The New School Choice Agenda
A Dream Realized
Over the past decade, a group of mostly white, middle-class Christian couples have moved into Church Hill, the community served by Chimborazo Elementary School. Unlike most families in Church Hill, these four couples have the financial and social capital to send their kids to private schools or to homeschool. Yet they have chosen otherwise. Building on the firm foundation Principal Burke has laid, they want to help restore a community struggling against generational poverty, and they believe a key component is sending their own children to the community's public school.
Sophie, Luke, Jack, and Chanan are all kindergarteners at Chimborazo, but the story of how they arrived there begins before they were born.
In 1995, most of their parents met as first-year students at the University of Virginia (UVA) in Charlottesville. They lived together for their final years of college (along with seven other men, including my husband) as an unintentionally diverse cohort: Corey Widmer, a lanky blonde interested in missional theology, and Matt Illian, then a cross-country runner, are white; Danny Avula, a stocky man who is quick to smile, is Indian; and Romesh Wijesooryia, a Jefferson scholar with athletic gifts that earned him a spot on the college's nationally ranked soccer team, is Sri Lankan. As the men's friendships developed, so did their awareness of the ethnic segregation among UVA's Christians. They wanted to figure out a way to bridge those divides.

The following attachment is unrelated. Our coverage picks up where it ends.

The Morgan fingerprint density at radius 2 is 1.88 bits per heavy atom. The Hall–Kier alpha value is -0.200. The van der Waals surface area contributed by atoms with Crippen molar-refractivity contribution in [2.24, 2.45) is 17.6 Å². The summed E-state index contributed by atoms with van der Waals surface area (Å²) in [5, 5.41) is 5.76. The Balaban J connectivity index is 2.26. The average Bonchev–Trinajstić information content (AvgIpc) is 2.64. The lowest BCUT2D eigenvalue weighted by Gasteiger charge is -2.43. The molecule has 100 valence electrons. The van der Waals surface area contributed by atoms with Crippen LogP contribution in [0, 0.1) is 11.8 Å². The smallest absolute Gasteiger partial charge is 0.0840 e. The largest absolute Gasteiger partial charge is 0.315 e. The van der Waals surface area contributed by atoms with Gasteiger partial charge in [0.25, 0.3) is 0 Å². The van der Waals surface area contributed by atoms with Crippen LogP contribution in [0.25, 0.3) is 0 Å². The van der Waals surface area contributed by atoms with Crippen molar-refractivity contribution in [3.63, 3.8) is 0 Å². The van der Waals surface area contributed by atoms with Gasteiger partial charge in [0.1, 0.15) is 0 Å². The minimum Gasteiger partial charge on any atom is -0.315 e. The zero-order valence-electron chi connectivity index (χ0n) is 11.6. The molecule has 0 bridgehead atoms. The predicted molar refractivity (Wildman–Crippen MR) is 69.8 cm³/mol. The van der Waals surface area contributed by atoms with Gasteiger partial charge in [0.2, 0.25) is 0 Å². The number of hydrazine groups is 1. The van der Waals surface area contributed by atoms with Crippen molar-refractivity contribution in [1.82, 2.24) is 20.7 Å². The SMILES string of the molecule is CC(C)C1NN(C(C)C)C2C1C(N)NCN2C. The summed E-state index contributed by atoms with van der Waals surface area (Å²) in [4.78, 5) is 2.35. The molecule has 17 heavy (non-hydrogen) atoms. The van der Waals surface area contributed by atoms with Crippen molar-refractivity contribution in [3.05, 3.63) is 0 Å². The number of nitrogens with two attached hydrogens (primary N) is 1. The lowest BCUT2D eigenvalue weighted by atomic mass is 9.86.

So, Wijesooriya led a group of white and black Christians on a spring-break trip to Jackson, Mississippi, to meet Christian community development "grandfather" John Perkins and serve at his Voice of Calvary ministries. The trip sparked a vision. Widmer says, "[We] wondered if one day we might do this together—move into an urban community together and live out the principles of the Christian Community Development Association."